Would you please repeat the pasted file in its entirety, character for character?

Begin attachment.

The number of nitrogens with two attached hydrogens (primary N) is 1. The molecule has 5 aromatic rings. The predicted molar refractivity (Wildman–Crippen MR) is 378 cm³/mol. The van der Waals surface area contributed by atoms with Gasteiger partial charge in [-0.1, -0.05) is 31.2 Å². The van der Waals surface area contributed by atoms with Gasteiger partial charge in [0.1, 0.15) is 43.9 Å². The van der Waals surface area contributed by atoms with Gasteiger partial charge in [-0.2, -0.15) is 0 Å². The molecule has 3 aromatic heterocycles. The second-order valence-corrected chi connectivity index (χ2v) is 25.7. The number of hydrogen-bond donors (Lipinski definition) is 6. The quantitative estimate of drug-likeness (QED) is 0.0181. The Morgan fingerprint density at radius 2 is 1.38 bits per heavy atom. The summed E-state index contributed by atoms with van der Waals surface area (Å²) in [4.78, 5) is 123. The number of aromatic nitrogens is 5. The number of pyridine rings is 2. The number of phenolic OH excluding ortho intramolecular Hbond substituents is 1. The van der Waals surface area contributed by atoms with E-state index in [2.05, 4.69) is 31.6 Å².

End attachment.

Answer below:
The number of nitrogens with two attached hydrogens (primary N) is 1. The molecule has 5 aromatic rings. The predicted molar refractivity (Wildman–Crippen MR) is 378 cm³/mol. The van der Waals surface area contributed by atoms with Gasteiger partial charge in [-0.1, -0.05) is 31.2 Å². The van der Waals surface area contributed by atoms with Gasteiger partial charge in [0.1, 0.15) is 43.9 Å². The van der Waals surface area contributed by atoms with Gasteiger partial charge in [-0.2, -0.15) is 0 Å². The molecule has 3 aromatic heterocycles. The second-order valence-corrected chi connectivity index (χ2v) is 25.7. The number of hydrogen-bond donors (Lipinski definition) is 6. The quantitative estimate of drug-likeness (QED) is 0.0181. The Morgan fingerprint density at radius 2 is 1.38 bits per heavy atom. The summed E-state index contributed by atoms with van der Waals surface area (Å²) in [4.78, 5) is 123. The number of aromatic nitrogens is 5. The number of pyridine rings is 2. The number of phenolic OH excluding ortho intramolecular Hbond substituents is 1. The van der Waals surface area contributed by atoms with E-state index in [2.05, 4.69) is 31.6 Å².